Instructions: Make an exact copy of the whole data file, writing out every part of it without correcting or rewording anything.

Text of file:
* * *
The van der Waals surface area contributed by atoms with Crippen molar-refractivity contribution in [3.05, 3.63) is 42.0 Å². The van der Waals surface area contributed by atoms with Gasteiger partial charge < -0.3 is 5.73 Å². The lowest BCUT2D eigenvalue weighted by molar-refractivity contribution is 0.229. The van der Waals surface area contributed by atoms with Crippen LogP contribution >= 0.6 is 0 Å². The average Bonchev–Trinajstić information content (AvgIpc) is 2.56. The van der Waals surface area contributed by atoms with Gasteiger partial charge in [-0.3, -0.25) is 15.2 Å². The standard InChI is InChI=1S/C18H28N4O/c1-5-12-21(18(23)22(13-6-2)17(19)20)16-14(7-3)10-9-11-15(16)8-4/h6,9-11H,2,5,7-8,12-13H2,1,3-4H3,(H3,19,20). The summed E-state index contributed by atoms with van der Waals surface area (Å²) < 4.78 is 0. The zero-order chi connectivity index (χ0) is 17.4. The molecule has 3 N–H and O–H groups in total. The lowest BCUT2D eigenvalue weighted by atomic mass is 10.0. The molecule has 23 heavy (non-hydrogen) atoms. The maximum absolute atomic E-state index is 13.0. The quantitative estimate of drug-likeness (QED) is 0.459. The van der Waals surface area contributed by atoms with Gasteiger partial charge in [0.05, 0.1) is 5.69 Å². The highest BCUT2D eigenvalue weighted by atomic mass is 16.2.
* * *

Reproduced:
The van der Waals surface area contributed by atoms with Crippen molar-refractivity contribution in [3.05, 3.63) is 42.0 Å². The van der Waals surface area contributed by atoms with Gasteiger partial charge < -0.3 is 5.73 Å². The lowest BCUT2D eigenvalue weighted by molar-refractivity contribution is 0.229. The van der Waals surface area contributed by atoms with Crippen LogP contribution >= 0.6 is 0 Å². The average Bonchev–Trinajstić information content (AvgIpc) is 2.56. The van der Waals surface area contributed by atoms with Gasteiger partial charge in [-0.3, -0.25) is 15.2 Å². The standard InChI is InChI=1S/C18H28N4O/c1-5-12-21(18(23)22(13-6-2)17(19)20)16-14(7-3)10-9-11-15(16)8-4/h6,9-11H,2,5,7-8,12-13H2,1,3-4H3,(H3,19,20). The summed E-state index contributed by atoms with van der Waals surface area (Å²) < 4.78 is 0. The zero-order chi connectivity index (χ0) is 17.4. The molecule has 3 N–H and O–H groups in total. The lowest BCUT2D eigenvalue weighted by atomic mass is 10.0. The molecule has 23 heavy (non-hydrogen) atoms. The maximum absolute atomic E-state index is 13.0. The quantitative estimate of drug-likeness (QED) is 0.459. The van der Waals surface area contributed by atoms with Gasteiger partial charge in [0.05, 0.1) is 5.69 Å². The highest BCUT2D eigenvalue weighted by atomic mass is 16.2.